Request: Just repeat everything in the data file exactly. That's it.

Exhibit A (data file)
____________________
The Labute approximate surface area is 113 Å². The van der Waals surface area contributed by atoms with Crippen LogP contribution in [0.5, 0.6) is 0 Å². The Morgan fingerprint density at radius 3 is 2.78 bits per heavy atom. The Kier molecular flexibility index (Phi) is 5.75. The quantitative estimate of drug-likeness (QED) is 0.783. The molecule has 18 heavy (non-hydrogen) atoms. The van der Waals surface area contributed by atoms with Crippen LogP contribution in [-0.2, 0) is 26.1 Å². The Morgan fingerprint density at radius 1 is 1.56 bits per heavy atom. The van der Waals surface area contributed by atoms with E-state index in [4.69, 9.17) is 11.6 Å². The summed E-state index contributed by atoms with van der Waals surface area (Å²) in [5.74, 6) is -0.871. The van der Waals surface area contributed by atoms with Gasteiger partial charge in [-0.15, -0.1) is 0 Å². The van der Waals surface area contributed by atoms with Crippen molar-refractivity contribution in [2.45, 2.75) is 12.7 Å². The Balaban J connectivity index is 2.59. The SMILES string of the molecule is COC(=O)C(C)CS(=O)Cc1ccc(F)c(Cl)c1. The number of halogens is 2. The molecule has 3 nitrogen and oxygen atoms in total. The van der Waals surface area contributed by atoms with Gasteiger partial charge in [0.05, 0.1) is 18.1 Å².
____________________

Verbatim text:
The Labute approximate surface area is 113 Å². The van der Waals surface area contributed by atoms with Crippen LogP contribution in [0.5, 0.6) is 0 Å². The Morgan fingerprint density at radius 3 is 2.78 bits per heavy atom. The Kier molecular flexibility index (Phi) is 5.75. The quantitative estimate of drug-likeness (QED) is 0.783. The molecule has 18 heavy (non-hydrogen) atoms. The van der Waals surface area contributed by atoms with Crippen LogP contribution in [-0.2, 0) is 26.1 Å². The Morgan fingerprint density at radius 1 is 1.56 bits per heavy atom. The van der Waals surface area contributed by atoms with E-state index in [4.69, 9.17) is 11.6 Å². The summed E-state index contributed by atoms with van der Waals surface area (Å²) in [5.74, 6) is -0.871. The van der Waals surface area contributed by atoms with Gasteiger partial charge in [-0.15, -0.1) is 0 Å². The van der Waals surface area contributed by atoms with Crippen molar-refractivity contribution in [2.45, 2.75) is 12.7 Å². The Balaban J connectivity index is 2.59. The SMILES string of the molecule is COC(=O)C(C)CS(=O)Cc1ccc(F)c(Cl)c1. The number of halogens is 2. The molecule has 3 nitrogen and oxygen atoms in total. The van der Waals surface area contributed by atoms with Gasteiger partial charge in [0.05, 0.1) is 18.1 Å².